While geographic dispersion of infrastructure and human capital remains an indispensable prerequisite for responding to physical threats, and is likely sufficient for most contingency scenarios we face, it no longer suffices as the central organizing paradigm for resiliency in the wake of the escalating cyber threat. Global realities compel a paradigm shift in how we contemplate the resiliency and security of systemically important infrastructure. To borrow the vernacular of our supervisory colleagues, we must prepare for “extreme but plausible” events.

Consider, for example, a cyber-breach of perimeter security resulting in the insertion of pernicious malware, a severe data corruption in which confidence in account balances is compromised, or even an application failure that propagates itself almost instantaneously across primary, secondary, and tertiary operating sites. An unfortunate byproduct of instantaneous data replication, such a scenario risks rendering a systemic infrastructure functionally inoperable.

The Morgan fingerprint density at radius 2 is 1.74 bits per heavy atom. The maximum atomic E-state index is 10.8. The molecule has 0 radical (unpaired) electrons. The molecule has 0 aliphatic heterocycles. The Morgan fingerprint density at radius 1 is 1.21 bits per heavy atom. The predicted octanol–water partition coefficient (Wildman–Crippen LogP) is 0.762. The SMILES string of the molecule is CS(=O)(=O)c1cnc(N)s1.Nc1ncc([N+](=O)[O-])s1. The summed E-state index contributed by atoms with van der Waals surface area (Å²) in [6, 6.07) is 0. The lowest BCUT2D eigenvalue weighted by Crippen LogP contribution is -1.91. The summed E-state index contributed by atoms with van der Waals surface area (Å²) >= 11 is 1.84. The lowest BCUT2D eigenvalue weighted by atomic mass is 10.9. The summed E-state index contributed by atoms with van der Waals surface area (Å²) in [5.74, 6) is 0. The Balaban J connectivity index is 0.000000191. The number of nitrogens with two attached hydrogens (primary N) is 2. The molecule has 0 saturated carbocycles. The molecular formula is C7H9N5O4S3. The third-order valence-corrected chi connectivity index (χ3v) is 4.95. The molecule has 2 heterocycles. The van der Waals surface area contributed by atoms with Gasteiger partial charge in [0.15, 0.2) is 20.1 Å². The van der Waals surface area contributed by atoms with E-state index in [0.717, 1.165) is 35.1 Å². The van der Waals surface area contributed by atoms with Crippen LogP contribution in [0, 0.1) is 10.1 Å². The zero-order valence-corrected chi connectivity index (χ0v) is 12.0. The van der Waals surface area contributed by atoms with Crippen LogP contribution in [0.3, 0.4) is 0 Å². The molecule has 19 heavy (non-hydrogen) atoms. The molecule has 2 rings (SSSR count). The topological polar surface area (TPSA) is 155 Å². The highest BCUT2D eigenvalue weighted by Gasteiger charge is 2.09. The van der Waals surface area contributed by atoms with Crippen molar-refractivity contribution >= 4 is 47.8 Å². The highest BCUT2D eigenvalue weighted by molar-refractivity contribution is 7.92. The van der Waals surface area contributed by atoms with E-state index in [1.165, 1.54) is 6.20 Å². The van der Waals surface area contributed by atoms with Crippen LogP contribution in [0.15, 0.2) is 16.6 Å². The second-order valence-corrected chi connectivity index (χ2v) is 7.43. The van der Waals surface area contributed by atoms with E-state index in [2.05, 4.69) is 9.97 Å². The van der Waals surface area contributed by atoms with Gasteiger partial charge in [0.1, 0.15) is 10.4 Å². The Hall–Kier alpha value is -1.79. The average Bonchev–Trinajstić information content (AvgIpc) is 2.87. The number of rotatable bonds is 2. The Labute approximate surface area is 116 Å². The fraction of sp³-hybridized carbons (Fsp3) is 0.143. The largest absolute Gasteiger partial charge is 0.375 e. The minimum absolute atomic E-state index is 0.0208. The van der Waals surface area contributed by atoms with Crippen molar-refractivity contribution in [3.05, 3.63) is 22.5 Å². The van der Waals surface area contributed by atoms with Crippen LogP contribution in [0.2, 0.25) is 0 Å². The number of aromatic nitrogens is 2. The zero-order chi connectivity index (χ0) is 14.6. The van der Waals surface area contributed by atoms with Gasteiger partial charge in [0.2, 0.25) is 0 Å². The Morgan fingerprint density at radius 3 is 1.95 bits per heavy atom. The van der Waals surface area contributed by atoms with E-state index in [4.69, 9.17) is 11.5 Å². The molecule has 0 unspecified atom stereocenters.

Aggravating the cyber challenge, we must recognize, in contrast to traditional resiliency scenarios, the likelihood of facing an adversary that can anticipate and adapt to our contingency response in real time. Moreover, the nature of the challenge is asymmetric: we must defend across an extended front; the adversary need only find a single point of entry or vulnerability. These dimensions add a dynamic to resiliency planning we have not previously contemplated.

Toward a New Resiliency and Security Paradigm